Thursday, July 29, 2021

Short Stories I Read In June

It’s the twenty-ninth of July. So it’s time to talk about the short stories, miscellaneous posts, and podcast episodes I read or listened to in June. This post is going to be brief.

The Life & Death of Mia Fremont: An Interview with a Killer by A.K. Hudson (Apex Magazine; May 4, 2021)

The only short story I read in June was The Life & Death of Mia Fremont: An Interview with a Killer by A.K. Hudson. This was an interesting story. It mostly felt like a character study mixed with a hefty dose of misogyny. It showed up in the form of the way society/family can treat and expect women to be and behave. This messaging is conveyed through what the main character records, while sitting down at an interview with someone who was initially said to be a literal criminal. But with this story, there’s a slight speculative angle. And the ending left off with an overall question, a “what if,” that isn’t quite answered by the time the story ended.

From Around the Web…


Wednesday, July 28, 2021

I Listened to Planet Her by Doja Cat

Hot Pink was a hit for me, and I liked how experimental the sound was throughout the entirety of the album. It had hits such as Say So, Streets, and Rules among others. So I’ve been waiting for the follow-up since then, and Planet Her is my top anticipated album of the year alongside Laura Mvula’s Pink Noise and Tkay Maidza’s Last Year Was Weird Vol. 3. 

Planet Her has finally arrived, and Doja Cat delivers a pop and R&B album with style. I had a great time giving this one a listen. And while there was a much more cohesive feeling and sound to this album, it didn’t stray too far from the fun and experimental edge that exists within the same vein as Hot Pink. Planet Her plays off Doja Cat’s strong suits, and there was, overall, a really catchy and memorable sound as well as a sharp delivery of rap and other verses to all fourteen tracks.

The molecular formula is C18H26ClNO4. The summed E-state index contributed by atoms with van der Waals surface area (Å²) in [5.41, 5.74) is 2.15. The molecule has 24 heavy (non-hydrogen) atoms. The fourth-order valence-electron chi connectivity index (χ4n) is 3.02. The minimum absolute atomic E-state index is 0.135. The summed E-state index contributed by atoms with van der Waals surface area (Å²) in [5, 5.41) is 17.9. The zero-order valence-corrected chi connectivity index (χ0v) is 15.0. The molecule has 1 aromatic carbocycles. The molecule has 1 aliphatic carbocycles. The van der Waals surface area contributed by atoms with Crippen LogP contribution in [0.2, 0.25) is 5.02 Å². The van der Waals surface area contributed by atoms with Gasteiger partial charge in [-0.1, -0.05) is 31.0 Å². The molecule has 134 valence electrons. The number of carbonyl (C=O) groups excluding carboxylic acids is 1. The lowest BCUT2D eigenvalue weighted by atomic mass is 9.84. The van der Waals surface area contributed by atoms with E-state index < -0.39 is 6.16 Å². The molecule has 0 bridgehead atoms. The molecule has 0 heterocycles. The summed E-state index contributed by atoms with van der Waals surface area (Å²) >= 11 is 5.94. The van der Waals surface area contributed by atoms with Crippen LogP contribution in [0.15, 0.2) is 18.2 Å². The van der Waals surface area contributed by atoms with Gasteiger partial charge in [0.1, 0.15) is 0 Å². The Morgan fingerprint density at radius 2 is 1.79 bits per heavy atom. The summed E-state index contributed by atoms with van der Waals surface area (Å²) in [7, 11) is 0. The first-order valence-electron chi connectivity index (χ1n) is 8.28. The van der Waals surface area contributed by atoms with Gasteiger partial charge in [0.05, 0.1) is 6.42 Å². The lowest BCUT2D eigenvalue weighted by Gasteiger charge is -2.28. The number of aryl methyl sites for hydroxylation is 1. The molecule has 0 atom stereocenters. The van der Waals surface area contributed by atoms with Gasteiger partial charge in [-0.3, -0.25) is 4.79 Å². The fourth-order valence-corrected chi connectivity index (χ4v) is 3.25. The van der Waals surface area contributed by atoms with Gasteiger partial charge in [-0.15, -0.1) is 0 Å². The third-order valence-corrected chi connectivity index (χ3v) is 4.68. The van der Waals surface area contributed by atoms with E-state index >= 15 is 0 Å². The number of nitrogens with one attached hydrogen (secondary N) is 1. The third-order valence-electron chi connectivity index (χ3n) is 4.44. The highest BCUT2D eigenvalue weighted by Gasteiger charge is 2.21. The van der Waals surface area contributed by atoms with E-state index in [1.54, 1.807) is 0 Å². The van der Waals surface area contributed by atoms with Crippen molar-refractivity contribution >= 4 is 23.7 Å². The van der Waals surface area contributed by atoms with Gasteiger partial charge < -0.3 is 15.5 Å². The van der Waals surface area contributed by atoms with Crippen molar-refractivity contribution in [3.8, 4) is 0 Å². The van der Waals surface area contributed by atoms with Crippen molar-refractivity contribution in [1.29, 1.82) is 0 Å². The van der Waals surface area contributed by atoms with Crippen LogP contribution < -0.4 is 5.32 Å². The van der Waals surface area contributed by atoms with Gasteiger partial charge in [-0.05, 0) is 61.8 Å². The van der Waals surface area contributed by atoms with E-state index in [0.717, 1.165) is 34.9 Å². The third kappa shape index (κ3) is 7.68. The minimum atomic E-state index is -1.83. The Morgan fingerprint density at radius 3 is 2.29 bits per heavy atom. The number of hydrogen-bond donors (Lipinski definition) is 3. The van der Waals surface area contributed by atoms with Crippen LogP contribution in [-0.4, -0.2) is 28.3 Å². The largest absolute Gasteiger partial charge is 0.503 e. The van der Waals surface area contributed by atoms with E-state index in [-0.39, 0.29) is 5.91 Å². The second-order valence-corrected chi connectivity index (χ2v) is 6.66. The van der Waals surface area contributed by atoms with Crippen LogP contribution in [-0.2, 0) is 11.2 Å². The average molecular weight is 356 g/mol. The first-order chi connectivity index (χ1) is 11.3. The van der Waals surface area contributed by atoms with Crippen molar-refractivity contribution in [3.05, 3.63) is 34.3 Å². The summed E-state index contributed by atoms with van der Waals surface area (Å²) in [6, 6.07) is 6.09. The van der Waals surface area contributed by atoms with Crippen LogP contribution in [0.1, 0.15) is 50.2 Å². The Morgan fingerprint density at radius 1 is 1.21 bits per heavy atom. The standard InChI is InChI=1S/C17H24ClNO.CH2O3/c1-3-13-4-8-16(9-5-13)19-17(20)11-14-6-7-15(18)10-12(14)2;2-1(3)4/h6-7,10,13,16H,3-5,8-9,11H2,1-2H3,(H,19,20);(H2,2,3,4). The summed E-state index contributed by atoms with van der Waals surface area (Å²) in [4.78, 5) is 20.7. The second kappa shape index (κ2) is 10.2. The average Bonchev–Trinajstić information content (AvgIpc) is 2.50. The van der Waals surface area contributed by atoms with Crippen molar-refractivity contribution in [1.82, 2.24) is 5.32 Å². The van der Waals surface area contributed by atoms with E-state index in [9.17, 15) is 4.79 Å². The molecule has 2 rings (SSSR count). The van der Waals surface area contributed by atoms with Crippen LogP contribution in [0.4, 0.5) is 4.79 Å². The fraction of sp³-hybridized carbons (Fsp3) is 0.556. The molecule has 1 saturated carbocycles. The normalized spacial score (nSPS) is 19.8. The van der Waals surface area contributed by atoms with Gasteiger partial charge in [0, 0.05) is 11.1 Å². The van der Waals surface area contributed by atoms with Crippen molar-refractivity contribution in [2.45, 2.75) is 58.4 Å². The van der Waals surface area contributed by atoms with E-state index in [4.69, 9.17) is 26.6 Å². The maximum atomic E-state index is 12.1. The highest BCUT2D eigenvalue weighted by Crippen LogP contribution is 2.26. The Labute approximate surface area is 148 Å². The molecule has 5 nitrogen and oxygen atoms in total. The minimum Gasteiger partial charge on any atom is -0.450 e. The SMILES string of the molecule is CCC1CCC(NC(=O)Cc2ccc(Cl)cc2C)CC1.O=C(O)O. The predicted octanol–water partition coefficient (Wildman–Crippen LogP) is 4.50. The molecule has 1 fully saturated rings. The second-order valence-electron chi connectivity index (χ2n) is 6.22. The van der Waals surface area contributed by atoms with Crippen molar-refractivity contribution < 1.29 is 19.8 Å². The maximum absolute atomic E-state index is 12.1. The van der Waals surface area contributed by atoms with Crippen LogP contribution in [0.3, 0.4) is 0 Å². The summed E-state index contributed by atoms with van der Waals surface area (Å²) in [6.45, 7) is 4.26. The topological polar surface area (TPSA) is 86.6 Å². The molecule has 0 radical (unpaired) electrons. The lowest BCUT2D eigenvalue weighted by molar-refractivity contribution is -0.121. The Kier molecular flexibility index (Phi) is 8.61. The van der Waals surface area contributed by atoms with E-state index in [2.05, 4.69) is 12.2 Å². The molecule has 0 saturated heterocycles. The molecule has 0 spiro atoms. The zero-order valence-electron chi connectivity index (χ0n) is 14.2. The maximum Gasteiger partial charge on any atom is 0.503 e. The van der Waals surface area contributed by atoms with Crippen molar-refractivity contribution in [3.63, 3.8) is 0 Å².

Besides the singles (Kiss Me More, Need To Know, and You Right featuring The Weeknd), there were many other earworms to jam to as well. I liked the entire album. However, some of my top favorites included Get Into It (Yuh), Aint Sh*T, and Woman.

Planet Her was pretty great, and I’m left with a positive impression. This one is going on my playlist.

Have you listened to Planet Her?

Monday, July 26, 2021

Music Monday (165): Kid Cudi, Robin Thicke, Billie

 Rules:

  • Music Monday is a weekly meme hosted by Lauren Stoolfire at Always Me that asks you to share one or two songs that you've recently enjoyed. For the rules, visit the page HERE 
Breana: I've been listening to Kid Cudi's music, and one of my favorite songs so far is Mr. Rager.


Adri: This week I'm listening to Nobody's Business (extended radio) by Billie. I think it's both fun and too true.


Andrea: Hi all! This week I'm listening to Look Easy by Robin Thicke. Have an amazing week!



Have you added any new songs to your playlist?

Wednesday, July 21, 2021

Review: The Return of the King by J.R.R. Tolkien

Title: The Return of the King
Series: The Lord of the Rings part #3
Author: J.R.R. Tolkien
Source/Format: Purchased; 50th Anniversary edition 
More Details: Fantasy
Publisher/Publication Date: First published October 20, 1955

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Synopsis from Goodreads...
In the third volume of The Lord of the Rings trilogy the good and evil forces join battle, and we see that the triumph of good is not absolute. The Third Age of Middle-earth ends, and the age of the dominion of Men begins.